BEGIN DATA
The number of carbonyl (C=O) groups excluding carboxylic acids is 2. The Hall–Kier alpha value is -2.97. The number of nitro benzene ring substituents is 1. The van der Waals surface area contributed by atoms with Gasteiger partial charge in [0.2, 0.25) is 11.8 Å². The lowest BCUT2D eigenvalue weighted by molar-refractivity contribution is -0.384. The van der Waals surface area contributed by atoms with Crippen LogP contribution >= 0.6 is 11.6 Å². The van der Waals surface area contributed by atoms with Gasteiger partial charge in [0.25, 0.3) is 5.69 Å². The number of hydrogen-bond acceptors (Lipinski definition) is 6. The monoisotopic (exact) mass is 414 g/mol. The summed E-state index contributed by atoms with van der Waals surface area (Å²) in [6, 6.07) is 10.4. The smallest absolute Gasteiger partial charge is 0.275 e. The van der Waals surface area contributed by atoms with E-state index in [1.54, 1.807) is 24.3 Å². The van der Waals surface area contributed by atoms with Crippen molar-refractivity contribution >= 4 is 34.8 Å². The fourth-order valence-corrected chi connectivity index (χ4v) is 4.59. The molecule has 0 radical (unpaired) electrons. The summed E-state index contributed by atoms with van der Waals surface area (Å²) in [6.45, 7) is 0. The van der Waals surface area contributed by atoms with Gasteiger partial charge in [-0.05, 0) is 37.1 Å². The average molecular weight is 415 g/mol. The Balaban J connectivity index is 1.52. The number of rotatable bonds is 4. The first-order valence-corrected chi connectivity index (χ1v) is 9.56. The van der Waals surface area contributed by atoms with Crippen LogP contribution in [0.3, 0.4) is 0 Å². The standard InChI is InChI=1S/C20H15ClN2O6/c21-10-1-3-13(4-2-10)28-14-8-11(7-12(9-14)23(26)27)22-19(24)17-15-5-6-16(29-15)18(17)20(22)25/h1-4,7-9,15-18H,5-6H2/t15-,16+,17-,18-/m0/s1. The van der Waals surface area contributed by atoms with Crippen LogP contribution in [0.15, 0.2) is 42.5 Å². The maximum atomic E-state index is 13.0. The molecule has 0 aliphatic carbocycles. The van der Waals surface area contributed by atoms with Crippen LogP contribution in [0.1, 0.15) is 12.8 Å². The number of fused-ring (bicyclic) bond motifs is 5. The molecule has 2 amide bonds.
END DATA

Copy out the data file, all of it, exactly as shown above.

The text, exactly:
The number of carbonyl (C=O) groups excluding carboxylic acids is 2. The Hall–Kier alpha value is -2.97. The number of nitro benzene ring substituents is 1. The van der Waals surface area contributed by atoms with Gasteiger partial charge in [0.2, 0.25) is 11.8 Å². The lowest BCUT2D eigenvalue weighted by molar-refractivity contribution is -0.384. The van der Waals surface area contributed by atoms with Crippen LogP contribution >= 0.6 is 11.6 Å². The van der Waals surface area contributed by atoms with Gasteiger partial charge in [0.25, 0.3) is 5.69 Å². The number of hydrogen-bond acceptors (Lipinski definition) is 6. The monoisotopic (exact) mass is 414 g/mol. The summed E-state index contributed by atoms with van der Waals surface area (Å²) in [6, 6.07) is 10.4. The smallest absolute Gasteiger partial charge is 0.275 e. The van der Waals surface area contributed by atoms with E-state index in [1.54, 1.807) is 24.3 Å². The van der Waals surface area contributed by atoms with Crippen molar-refractivity contribution >= 4 is 34.8 Å². The fourth-order valence-corrected chi connectivity index (χ4v) is 4.59. The molecule has 0 radical (unpaired) electrons. The summed E-state index contributed by atoms with van der Waals surface area (Å²) in [6.45, 7) is 0. The van der Waals surface area contributed by atoms with Gasteiger partial charge in [-0.05, 0) is 37.1 Å². The average molecular weight is 415 g/mol. The Balaban J connectivity index is 1.52. The number of rotatable bonds is 4. The first-order valence-corrected chi connectivity index (χ1v) is 9.56. The van der Waals surface area contributed by atoms with Crippen LogP contribution in [0.3, 0.4) is 0 Å². The standard InChI is InChI=1S/C20H15ClN2O6/c21-10-1-3-13(4-2-10)28-14-8-11(7-12(9-14)23(26)27)22-19(24)17-15-5-6-16(29-15)18(17)20(22)25/h1-4,7-9,15-18H,5-6H2/t15-,16+,17-,18-/m0/s1. The van der Waals surface area contributed by atoms with Crippen LogP contribution in [0.15, 0.2) is 42.5 Å². The maximum atomic E-state index is 13.0. The molecule has 0 aliphatic carbocycles. The van der Waals surface area contributed by atoms with Crippen LogP contribution in [0.1, 0.15) is 12.8 Å². The number of fused-ring (bicyclic) bond motifs is 5. The molecule has 2 amide bonds.